Rivals eye Swiss riches after Credit Suisse failure
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Rivals eye Swiss riches after Credit Suisse failure

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Zurich | Photo: Getty

Credit Suisse’s domestic bank was arguably the failed group’s best and strongest division. One year after the rescue, UBS is not the only one trying to feast on its domestic wealth-management and corporate-banking leftovers. Other Swiss and international players also hope to benefit from the longer-term fallout in Switzerland. Will the rush to pick up the remnants of the fallen champion pay off?

Whether or not the disappearance of one of Switzerland’s two national banking champions was a good thing for the long-term health of the country’s banking sector will remain a debate for years to come. For the one that survived, however, the answer is less in doubt.

What UBS could do with Credit Suisse’s valuable domestic business was one of the key questions facing Sergio Ermotti when he returned as UBS chief executive in March 2023. Until last August, the bank was – officially, at least – still considering the possibility of a spin-off. Now, the success of UBS’s takeover may rest much more on its ability to keep and integrate Credit Suisse’s old Swiss universal bank than on any benefit from Credit Suisse’s higher-risk international businesses.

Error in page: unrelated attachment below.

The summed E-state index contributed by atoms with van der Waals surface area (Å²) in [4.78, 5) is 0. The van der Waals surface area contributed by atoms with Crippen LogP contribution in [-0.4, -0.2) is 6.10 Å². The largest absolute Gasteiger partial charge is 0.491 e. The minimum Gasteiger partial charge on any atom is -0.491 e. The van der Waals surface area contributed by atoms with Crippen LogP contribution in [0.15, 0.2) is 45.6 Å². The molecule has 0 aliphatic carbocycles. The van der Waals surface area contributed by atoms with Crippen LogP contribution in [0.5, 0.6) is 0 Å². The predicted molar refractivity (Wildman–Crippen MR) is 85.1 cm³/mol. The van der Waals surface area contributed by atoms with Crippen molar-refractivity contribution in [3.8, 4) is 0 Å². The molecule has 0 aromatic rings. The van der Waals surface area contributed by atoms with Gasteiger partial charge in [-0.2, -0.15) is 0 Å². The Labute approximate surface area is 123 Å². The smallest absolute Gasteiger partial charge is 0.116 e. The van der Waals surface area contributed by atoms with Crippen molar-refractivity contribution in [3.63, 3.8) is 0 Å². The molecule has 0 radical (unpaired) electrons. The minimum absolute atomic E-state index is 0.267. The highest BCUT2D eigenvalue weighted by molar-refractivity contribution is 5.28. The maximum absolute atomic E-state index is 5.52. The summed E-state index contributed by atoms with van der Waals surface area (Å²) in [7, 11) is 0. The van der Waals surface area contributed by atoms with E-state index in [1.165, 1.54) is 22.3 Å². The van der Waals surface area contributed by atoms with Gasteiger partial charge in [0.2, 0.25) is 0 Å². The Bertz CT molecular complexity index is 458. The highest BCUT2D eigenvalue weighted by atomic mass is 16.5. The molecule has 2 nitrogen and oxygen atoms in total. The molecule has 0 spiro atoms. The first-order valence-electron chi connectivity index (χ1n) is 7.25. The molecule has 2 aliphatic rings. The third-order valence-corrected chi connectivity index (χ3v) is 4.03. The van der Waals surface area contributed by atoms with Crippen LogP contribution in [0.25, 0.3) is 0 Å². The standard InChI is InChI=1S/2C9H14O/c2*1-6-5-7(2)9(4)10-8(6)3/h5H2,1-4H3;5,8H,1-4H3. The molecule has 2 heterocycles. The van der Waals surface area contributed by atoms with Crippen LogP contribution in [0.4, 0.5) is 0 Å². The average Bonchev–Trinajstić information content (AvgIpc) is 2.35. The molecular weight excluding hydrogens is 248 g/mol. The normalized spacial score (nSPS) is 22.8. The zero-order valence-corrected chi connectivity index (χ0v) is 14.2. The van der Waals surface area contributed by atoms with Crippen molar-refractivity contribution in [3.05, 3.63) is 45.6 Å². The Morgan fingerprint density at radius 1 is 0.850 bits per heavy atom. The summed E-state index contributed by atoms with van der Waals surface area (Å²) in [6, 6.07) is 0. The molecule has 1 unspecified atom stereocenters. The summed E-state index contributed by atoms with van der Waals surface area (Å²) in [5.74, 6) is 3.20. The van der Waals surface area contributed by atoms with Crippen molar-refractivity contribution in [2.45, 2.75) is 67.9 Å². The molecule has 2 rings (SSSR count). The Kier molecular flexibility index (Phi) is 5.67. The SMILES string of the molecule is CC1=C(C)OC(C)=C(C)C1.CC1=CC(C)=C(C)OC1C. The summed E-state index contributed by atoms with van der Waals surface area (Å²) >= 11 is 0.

Keeping the Swiss bank could, eventually, even become more important than the extraordinarily cheap price UBS paid for its troubled rival.


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EMEA editor
Dominic O’Neill is EMEA editor. He joined Euromoney in 2007 to cover emerging markets, focusing on central and eastern Europe, Middle East and Africa, and later on Latin America. Based in London, he has covered developed market banking since 2015.
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